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As we all know there are no live gigs taking place in the immediate future. However, any links to jazz streaming that are deemed suitable - i.e. with a professional approach - will be considered for posting.

Wednesday, April 08, 2020

Black Music In Europe: A Hidden History: BBC Radio 4: April 7


(By Ann Alex)

See Russell's preview below, which gives a foretaste of a programme well worth listening to, which I caught on the 9.30pm repeat. It's the first of a series of 3, all about post-colonialism in Europe, and the music to which it gave rise. Many countries felt impelled to 'reward' their colonies for services rendered during WW2, so they granted  Independence and encouraged  immigration to Europe from places such as the Congo, Algeria, Jamaica and Trinidad.

The narrator, Clarke Peters, outlines how during the 1960's these immigrants brought African jazz from the former Belgian Congo, including a form of cha-cha with politically influenced lyrics. Algerian people came into France, bringing music to the cafes and news from the homeland, songs of exile with strongly eastern melodies. There was much optimism about the future of Africa so music from that continent reached European capitals, along with architecture and fashion.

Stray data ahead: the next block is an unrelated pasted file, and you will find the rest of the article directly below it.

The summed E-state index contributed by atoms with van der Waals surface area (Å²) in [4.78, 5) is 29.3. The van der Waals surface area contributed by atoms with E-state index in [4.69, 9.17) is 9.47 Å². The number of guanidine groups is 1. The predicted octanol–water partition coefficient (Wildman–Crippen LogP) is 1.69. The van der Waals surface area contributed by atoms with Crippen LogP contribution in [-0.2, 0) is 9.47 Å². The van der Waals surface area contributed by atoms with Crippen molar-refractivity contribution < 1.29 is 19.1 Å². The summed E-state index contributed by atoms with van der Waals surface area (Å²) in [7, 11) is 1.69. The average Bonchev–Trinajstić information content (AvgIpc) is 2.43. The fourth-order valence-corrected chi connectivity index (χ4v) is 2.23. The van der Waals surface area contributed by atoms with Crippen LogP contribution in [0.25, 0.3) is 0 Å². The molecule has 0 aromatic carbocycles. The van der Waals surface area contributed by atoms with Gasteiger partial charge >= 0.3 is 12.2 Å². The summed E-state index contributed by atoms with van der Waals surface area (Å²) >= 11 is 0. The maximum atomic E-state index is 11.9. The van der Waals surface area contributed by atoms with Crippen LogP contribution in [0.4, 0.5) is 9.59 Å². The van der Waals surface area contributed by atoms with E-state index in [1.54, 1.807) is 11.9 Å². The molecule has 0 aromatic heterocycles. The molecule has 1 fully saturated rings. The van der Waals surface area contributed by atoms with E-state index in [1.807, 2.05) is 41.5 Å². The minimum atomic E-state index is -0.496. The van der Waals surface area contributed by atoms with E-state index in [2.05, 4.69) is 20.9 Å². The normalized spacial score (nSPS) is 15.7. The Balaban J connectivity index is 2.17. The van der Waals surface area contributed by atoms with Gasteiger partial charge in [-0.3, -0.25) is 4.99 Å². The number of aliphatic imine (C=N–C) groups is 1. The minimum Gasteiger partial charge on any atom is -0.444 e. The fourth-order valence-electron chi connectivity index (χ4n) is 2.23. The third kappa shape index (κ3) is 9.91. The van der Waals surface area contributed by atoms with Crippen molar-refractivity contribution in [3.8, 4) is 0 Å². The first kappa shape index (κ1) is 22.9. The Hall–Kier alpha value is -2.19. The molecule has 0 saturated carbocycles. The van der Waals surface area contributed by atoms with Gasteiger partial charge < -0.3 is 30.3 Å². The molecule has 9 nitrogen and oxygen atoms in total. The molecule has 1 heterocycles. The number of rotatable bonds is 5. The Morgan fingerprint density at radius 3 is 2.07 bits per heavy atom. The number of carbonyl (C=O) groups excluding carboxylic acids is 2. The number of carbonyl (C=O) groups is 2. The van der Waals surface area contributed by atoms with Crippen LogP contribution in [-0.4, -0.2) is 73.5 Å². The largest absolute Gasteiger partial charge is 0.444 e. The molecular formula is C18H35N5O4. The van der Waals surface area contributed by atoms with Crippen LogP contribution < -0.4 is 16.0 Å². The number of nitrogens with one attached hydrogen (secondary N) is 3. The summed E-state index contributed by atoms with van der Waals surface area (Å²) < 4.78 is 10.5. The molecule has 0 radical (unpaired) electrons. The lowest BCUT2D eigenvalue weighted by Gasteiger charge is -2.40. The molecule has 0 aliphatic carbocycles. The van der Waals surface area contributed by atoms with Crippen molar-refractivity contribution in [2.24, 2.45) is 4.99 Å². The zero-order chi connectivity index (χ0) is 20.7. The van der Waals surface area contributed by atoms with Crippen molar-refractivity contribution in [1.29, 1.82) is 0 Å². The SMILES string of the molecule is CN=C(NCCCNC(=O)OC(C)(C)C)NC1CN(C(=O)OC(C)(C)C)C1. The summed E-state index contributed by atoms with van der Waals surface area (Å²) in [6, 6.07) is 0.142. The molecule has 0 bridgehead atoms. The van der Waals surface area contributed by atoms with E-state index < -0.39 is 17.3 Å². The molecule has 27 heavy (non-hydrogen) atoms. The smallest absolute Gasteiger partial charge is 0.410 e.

Davey Graham is a well-known name in folk clubs, but I didn't realise that he had colonial connections in the form of a Guyanese mother. He introduced DADGAD tuning for guitars, which is a North African concept, giving an 'eastern' sound to the playing. This tuning is talked about these days in folk clubs in hushed reverential voices, (I'm not exaggerating) and perhaps guitarists reading this can explain further. I'd bet that jazz musicians have been doing it since jazz first evolved, but I digress.

Martin Simpson explained that this more modal tuning influenced such guitarists as Martin Carthy, Paul Simon and Jimmy Page of Led Zeppelin. It is particularly effective for Irish tunes and is both accessible and makes playing easier in some ways.

Then we heard about the development of the Notting Hill Carnival, which evolved from a carnival festival held in 1964, influenced by musicians from Jamaica and Trinidad who came to England.

The programme was peppered with short musical illustrations, though I'd have liked more of these and longer excerpts. The final tune was Don't Stop The Carnival. Next week we move on to further developments, including free jazz in Sweden. How did that come about I wonder?
Ann Alex

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